While king and sockeye salmon make their way up the glacier-fed Copper River in Alaska's icy spring, it's not until August that their prized coho cousins take on the brutal trek - and are harvested in the process. Coho salmon, also known as silver salmon for their steely silvery-blue sides, are coveted by chefs for their lean meat, lighter color, and melt-in-your-mouth texture, which is superior to farm-raised versions. The wild-caught Copper River cohos are also recommended by Seafoodwatch.org, a program at the Monterey Bay Aquarium in California California that assesses the environmental consequences of fisheries.
"People who know their fish want wild," says Jason Johnson, executive chef at Jumpin' Jay's Fish Cafe in Portsmouth, New Hampshire, who knows the Copper River firsthand from fishing trips. At the restaurant, he serves the coho "clean" - spiced only with salt and pepper - and usually grilled. Diners can choose a sauce, and Johnson recommends his red onion and raspberry marmalade or a mandarin orange, sesame, and wasabi option.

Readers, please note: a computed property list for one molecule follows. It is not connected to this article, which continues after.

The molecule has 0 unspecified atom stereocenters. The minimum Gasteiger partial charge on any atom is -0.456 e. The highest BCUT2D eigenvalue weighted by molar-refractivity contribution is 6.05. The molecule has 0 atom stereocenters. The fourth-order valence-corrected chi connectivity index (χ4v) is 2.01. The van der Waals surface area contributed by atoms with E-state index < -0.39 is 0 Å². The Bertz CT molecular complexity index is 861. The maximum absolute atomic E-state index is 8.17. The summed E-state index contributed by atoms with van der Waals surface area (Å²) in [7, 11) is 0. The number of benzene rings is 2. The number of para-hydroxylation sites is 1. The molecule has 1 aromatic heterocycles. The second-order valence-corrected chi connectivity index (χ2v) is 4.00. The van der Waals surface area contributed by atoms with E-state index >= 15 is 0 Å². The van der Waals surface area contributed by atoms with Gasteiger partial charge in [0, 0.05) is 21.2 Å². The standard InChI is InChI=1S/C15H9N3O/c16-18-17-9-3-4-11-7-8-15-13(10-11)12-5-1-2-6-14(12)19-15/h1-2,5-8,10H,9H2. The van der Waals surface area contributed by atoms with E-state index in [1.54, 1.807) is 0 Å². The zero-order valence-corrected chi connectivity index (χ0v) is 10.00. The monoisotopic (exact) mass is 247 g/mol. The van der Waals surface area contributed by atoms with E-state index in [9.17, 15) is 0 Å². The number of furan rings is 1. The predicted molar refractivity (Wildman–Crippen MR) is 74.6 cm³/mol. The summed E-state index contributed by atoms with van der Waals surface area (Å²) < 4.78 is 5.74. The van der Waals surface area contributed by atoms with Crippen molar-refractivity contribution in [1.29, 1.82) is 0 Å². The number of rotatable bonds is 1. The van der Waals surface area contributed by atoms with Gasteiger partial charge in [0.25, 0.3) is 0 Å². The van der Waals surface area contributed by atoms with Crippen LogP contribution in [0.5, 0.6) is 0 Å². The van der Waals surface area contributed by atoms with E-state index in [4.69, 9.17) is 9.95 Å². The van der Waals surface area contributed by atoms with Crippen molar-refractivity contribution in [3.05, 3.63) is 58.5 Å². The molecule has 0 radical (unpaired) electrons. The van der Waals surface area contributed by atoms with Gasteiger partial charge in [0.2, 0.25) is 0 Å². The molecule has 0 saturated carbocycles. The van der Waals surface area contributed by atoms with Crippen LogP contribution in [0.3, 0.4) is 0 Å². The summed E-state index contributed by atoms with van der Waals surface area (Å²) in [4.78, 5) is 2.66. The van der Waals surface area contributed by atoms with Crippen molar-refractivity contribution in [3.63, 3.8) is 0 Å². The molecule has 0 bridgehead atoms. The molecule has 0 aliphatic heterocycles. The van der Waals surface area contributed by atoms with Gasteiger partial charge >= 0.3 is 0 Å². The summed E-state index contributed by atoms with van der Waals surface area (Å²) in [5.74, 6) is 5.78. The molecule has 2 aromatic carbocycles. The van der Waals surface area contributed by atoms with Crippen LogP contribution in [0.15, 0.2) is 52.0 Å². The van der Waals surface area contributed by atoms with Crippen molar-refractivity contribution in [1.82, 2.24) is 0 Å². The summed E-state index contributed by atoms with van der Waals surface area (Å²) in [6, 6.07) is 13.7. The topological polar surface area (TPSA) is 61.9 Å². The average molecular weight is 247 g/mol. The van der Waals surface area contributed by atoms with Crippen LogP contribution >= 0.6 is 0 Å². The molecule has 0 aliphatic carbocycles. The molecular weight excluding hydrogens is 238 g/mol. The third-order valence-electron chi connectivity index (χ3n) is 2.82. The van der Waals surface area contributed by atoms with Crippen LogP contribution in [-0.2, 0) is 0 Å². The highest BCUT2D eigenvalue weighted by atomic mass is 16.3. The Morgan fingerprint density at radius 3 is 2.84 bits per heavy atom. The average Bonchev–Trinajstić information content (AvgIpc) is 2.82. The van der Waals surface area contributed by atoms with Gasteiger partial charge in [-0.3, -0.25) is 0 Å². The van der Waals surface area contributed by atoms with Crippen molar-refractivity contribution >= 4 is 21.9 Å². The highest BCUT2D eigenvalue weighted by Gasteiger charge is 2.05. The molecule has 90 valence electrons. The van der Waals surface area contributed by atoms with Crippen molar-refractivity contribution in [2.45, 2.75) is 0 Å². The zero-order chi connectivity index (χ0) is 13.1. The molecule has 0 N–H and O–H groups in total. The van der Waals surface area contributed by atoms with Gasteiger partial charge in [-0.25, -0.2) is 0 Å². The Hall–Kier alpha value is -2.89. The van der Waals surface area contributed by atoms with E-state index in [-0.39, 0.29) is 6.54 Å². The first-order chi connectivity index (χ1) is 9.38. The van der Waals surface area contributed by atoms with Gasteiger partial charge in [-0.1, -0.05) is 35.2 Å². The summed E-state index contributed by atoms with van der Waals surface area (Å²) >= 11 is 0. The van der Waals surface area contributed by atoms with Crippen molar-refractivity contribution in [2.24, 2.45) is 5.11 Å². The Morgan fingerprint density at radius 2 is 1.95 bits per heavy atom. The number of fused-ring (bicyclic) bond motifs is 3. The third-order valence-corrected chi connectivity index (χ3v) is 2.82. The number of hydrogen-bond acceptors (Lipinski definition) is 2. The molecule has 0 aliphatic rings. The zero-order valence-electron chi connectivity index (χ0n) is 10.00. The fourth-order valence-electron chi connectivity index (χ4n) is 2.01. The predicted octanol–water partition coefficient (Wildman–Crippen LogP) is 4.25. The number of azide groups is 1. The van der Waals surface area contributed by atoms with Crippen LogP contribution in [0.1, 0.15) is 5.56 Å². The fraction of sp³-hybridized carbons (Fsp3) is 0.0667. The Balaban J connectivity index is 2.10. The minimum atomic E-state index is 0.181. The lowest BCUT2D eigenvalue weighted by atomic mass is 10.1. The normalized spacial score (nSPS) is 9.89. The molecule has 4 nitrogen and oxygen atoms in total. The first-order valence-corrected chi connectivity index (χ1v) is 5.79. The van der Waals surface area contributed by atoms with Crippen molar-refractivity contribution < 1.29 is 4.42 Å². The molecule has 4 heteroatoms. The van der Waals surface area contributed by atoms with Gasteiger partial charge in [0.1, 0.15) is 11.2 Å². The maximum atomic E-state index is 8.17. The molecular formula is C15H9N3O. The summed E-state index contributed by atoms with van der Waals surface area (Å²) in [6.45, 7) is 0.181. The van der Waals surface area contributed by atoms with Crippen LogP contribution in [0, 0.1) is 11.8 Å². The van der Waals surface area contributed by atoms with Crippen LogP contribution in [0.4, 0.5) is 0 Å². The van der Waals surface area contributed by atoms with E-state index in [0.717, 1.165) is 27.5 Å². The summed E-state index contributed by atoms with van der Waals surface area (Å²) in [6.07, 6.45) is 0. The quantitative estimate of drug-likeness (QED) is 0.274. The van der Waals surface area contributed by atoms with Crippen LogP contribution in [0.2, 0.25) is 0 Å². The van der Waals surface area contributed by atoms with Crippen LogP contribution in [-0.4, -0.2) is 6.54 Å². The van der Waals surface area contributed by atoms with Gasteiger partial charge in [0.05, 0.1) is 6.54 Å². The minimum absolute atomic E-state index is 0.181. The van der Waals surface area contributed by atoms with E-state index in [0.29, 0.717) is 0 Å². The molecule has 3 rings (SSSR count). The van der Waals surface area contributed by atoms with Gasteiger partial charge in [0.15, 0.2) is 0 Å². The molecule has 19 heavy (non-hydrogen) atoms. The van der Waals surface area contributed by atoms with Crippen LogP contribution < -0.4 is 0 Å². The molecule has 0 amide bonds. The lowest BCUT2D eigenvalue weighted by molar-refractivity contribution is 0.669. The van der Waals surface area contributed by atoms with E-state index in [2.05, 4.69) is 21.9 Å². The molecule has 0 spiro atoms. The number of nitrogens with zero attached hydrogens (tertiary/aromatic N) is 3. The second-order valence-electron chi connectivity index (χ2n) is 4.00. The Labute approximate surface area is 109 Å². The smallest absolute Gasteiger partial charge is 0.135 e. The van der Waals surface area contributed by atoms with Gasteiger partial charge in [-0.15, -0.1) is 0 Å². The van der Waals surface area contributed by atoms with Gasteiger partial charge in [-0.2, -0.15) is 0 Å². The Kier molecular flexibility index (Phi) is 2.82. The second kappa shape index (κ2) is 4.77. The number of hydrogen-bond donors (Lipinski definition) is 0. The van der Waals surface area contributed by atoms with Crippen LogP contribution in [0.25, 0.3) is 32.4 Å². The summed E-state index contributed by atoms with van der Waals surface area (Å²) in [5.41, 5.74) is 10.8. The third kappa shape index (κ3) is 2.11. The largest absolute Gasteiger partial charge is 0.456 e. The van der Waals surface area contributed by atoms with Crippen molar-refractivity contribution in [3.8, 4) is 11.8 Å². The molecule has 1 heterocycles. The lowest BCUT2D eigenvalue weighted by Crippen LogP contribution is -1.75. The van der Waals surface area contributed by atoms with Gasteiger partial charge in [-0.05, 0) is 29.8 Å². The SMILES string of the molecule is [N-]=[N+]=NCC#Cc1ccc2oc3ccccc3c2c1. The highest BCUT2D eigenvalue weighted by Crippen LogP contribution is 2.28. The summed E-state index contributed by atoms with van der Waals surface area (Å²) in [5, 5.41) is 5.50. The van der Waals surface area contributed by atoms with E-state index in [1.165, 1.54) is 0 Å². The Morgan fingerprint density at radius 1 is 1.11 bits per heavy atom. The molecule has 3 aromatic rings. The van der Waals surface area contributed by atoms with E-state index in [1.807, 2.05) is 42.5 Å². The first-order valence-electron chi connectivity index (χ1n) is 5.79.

Jay Murray, executive chef at Grill 23 & Bar in Boston's Back Bay, confesses that he wasn't an he got his first taste of a coho pulled from the Copper River nearly 15 years ago; he was taken by its gentle flavor. This summer he is serving the pink fish pan-roasted with a sauce of handmilled tomato, tomato vinegar, and sweet pickled wasabi root.
At KO Prime, downtown in the Nine Zero Hotel, chef de cuisine Jamie Bissonnette marinates coho in Japanese white miso, sake, and a hint of honey, then broils the fish. He serves it with an edamame and tomato salad and, depending on the day, grilled watermelon or pickled watermelon rind.